Babbling Babel: Shannon, Chomsky and Computational Linguistics

Wanted to bookend this series with some thoughts on Chomsky and computational linguistics, especially on thoughts KIVed since reading this referenced article here some months back,:

On Chomsky and the Two Cultures of Statistical Learning

and especially on the following:

“… while it may seem crass and anti-intellectual to consider a financial measure of success, it is worth noting that the intellectual offspring of [Claude] Shannon’s theory create several trillion dollars of revenue each year, while the offspring of Chomsky’s theories generate well under a billion.”

I don’t wish to take sides between Shannon or Chomsky here; and in fact, I think setting up this narrow and ill-conceived opposition between the two men is highly dubious at best, and certainly not useful and serves to prove nothing.
[Also, to correlate the trillion dollar telecommunications industry solely to Shannon is, shall we say, rather spurious…
And the value –in direct monetary terms or in utility benefits– of Chomsky’s work certainly should be evaluated on a wider consideration than just a snide reference to his book sales.]

I had wanted to comment on the above article re Computational Linguistics with some wicked thoughts on my previous specialization in Hartree-Fock condensation and Density-functional-theory methods from computational quantum chemistry. But that too shall be entirely spurious and definitely not very useful, except maybe beyond some laughs…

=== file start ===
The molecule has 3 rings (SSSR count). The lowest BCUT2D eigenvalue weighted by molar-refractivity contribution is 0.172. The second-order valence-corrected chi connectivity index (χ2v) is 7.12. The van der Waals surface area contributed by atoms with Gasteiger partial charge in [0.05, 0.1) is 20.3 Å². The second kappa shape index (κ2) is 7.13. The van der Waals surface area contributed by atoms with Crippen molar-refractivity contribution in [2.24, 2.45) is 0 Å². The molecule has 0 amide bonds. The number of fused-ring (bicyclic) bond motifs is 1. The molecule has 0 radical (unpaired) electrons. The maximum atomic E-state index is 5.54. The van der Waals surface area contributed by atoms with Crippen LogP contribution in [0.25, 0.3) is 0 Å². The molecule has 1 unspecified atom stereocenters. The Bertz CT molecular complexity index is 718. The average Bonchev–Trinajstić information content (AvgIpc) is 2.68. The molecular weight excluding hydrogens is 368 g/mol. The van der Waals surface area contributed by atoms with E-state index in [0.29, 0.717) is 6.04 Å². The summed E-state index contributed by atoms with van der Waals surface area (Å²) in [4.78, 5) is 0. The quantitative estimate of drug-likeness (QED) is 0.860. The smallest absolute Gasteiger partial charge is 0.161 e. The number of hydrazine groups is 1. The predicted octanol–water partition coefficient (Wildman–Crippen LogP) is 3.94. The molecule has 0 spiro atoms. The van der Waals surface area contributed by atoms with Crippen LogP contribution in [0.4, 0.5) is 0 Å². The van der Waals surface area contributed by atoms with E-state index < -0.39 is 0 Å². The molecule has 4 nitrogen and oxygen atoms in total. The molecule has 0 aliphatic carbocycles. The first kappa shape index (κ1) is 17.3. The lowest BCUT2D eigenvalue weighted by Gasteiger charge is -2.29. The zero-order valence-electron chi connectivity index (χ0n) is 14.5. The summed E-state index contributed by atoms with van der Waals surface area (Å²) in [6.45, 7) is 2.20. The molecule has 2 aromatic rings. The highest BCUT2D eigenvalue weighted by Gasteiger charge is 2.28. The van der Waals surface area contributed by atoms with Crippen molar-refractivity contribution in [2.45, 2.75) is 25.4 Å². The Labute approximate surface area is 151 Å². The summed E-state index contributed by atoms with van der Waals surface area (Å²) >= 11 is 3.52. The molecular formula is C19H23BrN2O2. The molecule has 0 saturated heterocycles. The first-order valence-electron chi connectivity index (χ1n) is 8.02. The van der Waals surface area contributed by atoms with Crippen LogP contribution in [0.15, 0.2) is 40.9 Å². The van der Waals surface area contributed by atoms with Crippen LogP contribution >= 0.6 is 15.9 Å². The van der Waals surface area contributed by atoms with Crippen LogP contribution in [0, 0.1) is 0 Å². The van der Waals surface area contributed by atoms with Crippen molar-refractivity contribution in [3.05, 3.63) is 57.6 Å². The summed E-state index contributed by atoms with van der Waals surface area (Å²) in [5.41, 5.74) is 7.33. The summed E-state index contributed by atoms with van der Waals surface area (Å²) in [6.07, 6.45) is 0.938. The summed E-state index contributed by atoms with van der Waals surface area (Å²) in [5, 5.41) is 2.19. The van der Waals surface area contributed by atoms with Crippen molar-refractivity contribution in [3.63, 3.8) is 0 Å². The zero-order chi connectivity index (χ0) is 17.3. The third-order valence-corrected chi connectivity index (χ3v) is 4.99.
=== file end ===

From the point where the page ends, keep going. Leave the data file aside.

So shall cease and desist accordingly.

[And anyway, am now more eager to share some more recent comments made on childhood logic puzzles, sappy crushes on luminescent glowing Muses, and phantasmagorical movies, characters and other such (turkish) delights…
Coming next…

So, will leave this hollowed-out post with a couple of irreverent pointers; a banal cartoon on computational linguistics and an old babbling babel post on Shannon:


And here is my old post on Asian Babel:

Asian Babel

Coming soon: Asian Babel.

The longer print version of the above article states:

“…thanks to a special speech-to-speech translator software, which can translate nine languages, namely Malay, Hindi, Japanese, Vietnamese, Korean, Bahasa Indonesia, Thai, Mandarin and English.

All this happens in one or two seconds.”

Apparently, the program translates the input-ted/spoken text into English, the (inter-)lingua franca, before generating the desired output language.

[Much in the same way triangular currency arbitrage is carried out (with a reserve currency), which allows for the determination of the equilibrium cross-rates of three currencies.
Or basically, as a placeholder to pass data values in data structures.

Kudos to the researchers from the eight countries for their collaborative efforts, led by Japan.

Methinks the researchers above owe a debt of thanks to earlier thought which paved the way, especially to pioneering work in communication theory and information theory:-

The Lasswell Communication Model:
Who (says) What (to) Whom (in) What Channel (with) What Effect ?

And even more pertinent, Claude Shannon’s “A Mathematical Theory of Communication”:



[Astute traders and more intrepid risk-takers (aka gamblers) will of course recognize Shannon as the co-developer of that most integral formula used in optimization of bet-sizing/money management — the Kelly criterion]

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